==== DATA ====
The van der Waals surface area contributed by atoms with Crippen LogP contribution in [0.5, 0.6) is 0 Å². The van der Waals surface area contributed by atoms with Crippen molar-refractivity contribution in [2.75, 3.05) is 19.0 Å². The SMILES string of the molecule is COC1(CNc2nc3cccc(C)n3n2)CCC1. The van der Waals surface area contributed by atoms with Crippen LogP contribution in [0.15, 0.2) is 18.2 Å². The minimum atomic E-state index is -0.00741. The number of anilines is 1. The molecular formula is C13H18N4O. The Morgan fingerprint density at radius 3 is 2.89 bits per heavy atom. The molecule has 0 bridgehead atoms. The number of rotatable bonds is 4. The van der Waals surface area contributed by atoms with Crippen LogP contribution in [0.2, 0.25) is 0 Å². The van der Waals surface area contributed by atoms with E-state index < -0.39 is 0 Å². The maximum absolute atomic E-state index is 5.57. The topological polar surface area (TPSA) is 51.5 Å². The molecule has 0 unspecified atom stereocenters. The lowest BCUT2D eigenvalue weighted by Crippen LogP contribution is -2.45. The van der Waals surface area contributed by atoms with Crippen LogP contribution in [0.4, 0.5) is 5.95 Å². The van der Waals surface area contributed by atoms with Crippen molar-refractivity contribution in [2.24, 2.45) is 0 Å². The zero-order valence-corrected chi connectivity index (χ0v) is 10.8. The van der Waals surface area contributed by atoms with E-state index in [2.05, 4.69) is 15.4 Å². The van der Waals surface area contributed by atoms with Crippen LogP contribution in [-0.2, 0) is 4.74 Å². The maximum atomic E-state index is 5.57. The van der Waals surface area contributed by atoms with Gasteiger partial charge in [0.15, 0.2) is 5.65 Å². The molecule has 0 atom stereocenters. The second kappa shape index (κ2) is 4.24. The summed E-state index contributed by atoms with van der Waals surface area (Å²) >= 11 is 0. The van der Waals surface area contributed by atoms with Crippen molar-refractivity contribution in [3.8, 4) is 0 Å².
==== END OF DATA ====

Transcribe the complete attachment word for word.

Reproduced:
The van der Waals surface area contributed by atoms with Crippen LogP contribution in [0.5, 0.6) is 0 Å². The van der Waals surface area contributed by atoms with Crippen molar-refractivity contribution in [2.75, 3.05) is 19.0 Å². The SMILES string of the molecule is COC1(CNc2nc3cccc(C)n3n2)CCC1. The van der Waals surface area contributed by atoms with Crippen LogP contribution in [0.15, 0.2) is 18.2 Å². The minimum atomic E-state index is -0.00741. The number of anilines is 1. The molecular formula is C13H18N4O. The Morgan fingerprint density at radius 3 is 2.89 bits per heavy atom. The molecule has 0 bridgehead atoms. The number of rotatable bonds is 4. The van der Waals surface area contributed by atoms with Crippen LogP contribution in [0.2, 0.25) is 0 Å². The van der Waals surface area contributed by atoms with E-state index < -0.39 is 0 Å². The maximum absolute atomic E-state index is 5.57. The topological polar surface area (TPSA) is 51.5 Å². The molecule has 0 unspecified atom stereocenters. The lowest BCUT2D eigenvalue weighted by Crippen LogP contribution is -2.45. The van der Waals surface area contributed by atoms with Crippen LogP contribution in [0.4, 0.5) is 5.95 Å². The van der Waals surface area contributed by atoms with Crippen molar-refractivity contribution in [2.24, 2.45) is 0 Å². The zero-order valence-corrected chi connectivity index (χ0v) is 10.8. The van der Waals surface area contributed by atoms with E-state index in [2.05, 4.69) is 15.4 Å². The van der Waals surface area contributed by atoms with Crippen LogP contribution in [-0.2, 0) is 4.74 Å². The maximum atomic E-state index is 5.57. The van der Waals surface area contributed by atoms with Gasteiger partial charge in [0.15, 0.2) is 5.65 Å². The molecule has 0 atom stereocenters. The second kappa shape index (κ2) is 4.24. The summed E-state index contributed by atoms with van der Waals surface area (Å²) >= 11 is 0. The van der Waals surface area contributed by atoms with Crippen molar-refractivity contribution in [3.8, 4) is 0 Å².